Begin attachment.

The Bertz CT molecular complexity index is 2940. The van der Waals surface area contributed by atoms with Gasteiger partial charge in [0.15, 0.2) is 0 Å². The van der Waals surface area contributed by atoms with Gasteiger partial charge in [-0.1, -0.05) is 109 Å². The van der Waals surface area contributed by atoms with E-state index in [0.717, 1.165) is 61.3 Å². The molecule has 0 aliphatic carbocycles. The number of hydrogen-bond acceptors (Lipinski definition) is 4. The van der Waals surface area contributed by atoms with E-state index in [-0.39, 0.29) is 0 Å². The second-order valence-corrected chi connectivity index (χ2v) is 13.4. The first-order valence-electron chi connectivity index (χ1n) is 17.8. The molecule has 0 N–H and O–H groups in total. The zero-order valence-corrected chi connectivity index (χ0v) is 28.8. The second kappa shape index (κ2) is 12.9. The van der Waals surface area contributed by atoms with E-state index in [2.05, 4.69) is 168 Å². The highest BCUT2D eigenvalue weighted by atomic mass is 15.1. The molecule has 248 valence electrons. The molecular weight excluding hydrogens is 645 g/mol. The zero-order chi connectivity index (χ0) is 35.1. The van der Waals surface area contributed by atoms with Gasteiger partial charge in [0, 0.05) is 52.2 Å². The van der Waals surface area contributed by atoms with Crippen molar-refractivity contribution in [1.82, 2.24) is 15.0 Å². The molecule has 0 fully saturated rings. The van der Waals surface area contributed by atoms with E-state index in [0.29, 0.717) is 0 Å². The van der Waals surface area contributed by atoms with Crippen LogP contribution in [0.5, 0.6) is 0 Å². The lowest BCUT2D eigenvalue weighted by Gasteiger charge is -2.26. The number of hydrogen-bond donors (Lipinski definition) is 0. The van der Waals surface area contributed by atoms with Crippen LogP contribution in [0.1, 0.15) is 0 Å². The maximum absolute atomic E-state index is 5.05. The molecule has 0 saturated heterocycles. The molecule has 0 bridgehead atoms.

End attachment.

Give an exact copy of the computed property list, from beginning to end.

The Bertz CT molecular complexity index is 2940. The van der Waals surface area contributed by atoms with Gasteiger partial charge in [0.15, 0.2) is 0 Å². The van der Waals surface area contributed by atoms with Gasteiger partial charge in [-0.1, -0.05) is 109 Å². The van der Waals surface area contributed by atoms with E-state index in [0.717, 1.165) is 61.3 Å². The molecule has 0 aliphatic carbocycles. The number of hydrogen-bond acceptors (Lipinski definition) is 4. The van der Waals surface area contributed by atoms with E-state index in [-0.39, 0.29) is 0 Å². The second-order valence-corrected chi connectivity index (χ2v) is 13.4. The first-order valence-electron chi connectivity index (χ1n) is 17.8. The molecule has 0 N–H and O–H groups in total. The zero-order valence-corrected chi connectivity index (χ0v) is 28.8. The second kappa shape index (κ2) is 12.9. The van der Waals surface area contributed by atoms with E-state index in [2.05, 4.69) is 168 Å². The highest BCUT2D eigenvalue weighted by atomic mass is 15.1. The molecule has 248 valence electrons. The molecular weight excluding hydrogens is 645 g/mol. The zero-order chi connectivity index (χ0) is 35.1. The van der Waals surface area contributed by atoms with Gasteiger partial charge in [0, 0.05) is 52.2 Å². The van der Waals surface area contributed by atoms with Crippen molar-refractivity contribution in [1.82, 2.24) is 15.0 Å². The molecule has 0 fully saturated rings. The van der Waals surface area contributed by atoms with E-state index in [0.29, 0.717) is 0 Å². The van der Waals surface area contributed by atoms with Crippen LogP contribution in [0.5, 0.6) is 0 Å². The lowest BCUT2D eigenvalue weighted by Gasteiger charge is -2.26. The number of hydrogen-bond donors (Lipinski definition) is 0. The van der Waals surface area contributed by atoms with Crippen LogP contribution in [0.1, 0.15) is 0 Å². The maximum absolute atomic E-state index is 5.05. The molecule has 0 saturated heterocycles. The molecule has 0 bridgehead atoms.